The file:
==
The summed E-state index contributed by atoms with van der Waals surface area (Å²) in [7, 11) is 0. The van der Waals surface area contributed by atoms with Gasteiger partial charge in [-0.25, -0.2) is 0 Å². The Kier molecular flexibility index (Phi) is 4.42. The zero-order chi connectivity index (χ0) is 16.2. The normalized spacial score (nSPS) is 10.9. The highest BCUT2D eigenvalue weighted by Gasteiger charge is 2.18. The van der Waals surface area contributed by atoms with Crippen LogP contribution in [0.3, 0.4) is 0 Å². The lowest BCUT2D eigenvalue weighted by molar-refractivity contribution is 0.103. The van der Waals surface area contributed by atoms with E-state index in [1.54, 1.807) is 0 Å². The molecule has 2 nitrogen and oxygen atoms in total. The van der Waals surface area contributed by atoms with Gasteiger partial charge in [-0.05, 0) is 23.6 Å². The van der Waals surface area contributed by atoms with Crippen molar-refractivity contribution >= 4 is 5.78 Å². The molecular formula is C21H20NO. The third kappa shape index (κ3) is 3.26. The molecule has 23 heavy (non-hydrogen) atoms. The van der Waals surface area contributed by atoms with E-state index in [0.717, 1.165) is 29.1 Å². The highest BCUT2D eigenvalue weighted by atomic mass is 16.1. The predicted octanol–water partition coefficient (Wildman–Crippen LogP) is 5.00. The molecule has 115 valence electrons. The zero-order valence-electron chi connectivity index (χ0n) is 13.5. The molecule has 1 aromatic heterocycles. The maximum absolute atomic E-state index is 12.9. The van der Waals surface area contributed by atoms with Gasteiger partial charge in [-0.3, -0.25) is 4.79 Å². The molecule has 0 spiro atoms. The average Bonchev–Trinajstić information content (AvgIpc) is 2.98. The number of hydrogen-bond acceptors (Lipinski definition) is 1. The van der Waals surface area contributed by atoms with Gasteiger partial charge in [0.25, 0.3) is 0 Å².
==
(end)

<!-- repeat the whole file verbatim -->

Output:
The summed E-state index contributed by atoms with van der Waals surface area (Å²) in [7, 11) is 0. The van der Waals surface area contributed by atoms with Gasteiger partial charge in [-0.25, -0.2) is 0 Å². The Kier molecular flexibility index (Phi) is 4.42. The zero-order chi connectivity index (χ0) is 16.2. The normalized spacial score (nSPS) is 10.9. The highest BCUT2D eigenvalue weighted by Gasteiger charge is 2.18. The van der Waals surface area contributed by atoms with Crippen LogP contribution in [0.3, 0.4) is 0 Å². The lowest BCUT2D eigenvalue weighted by molar-refractivity contribution is 0.103. The van der Waals surface area contributed by atoms with E-state index in [1.54, 1.807) is 0 Å². The molecule has 2 nitrogen and oxygen atoms in total. The van der Waals surface area contributed by atoms with Gasteiger partial charge in [-0.05, 0) is 23.6 Å². The van der Waals surface area contributed by atoms with Crippen molar-refractivity contribution >= 4 is 5.78 Å². The molecular formula is C21H20NO. The third kappa shape index (κ3) is 3.26. The molecule has 23 heavy (non-hydrogen) atoms. The van der Waals surface area contributed by atoms with E-state index in [0.717, 1.165) is 29.1 Å². The highest BCUT2D eigenvalue weighted by atomic mass is 16.1. The predicted octanol–water partition coefficient (Wildman–Crippen LogP) is 5.00. The molecule has 115 valence electrons. The zero-order valence-electron chi connectivity index (χ0n) is 13.5. The molecule has 1 aromatic heterocycles. The maximum absolute atomic E-state index is 12.9. The van der Waals surface area contributed by atoms with Gasteiger partial charge in [-0.3, -0.25) is 4.79 Å². The molecule has 0 spiro atoms. The average Bonchev–Trinajstić information content (AvgIpc) is 2.98. The number of hydrogen-bond acceptors (Lipinski definition) is 1. The van der Waals surface area contributed by atoms with Gasteiger partial charge in [0.25, 0.3) is 0 Å².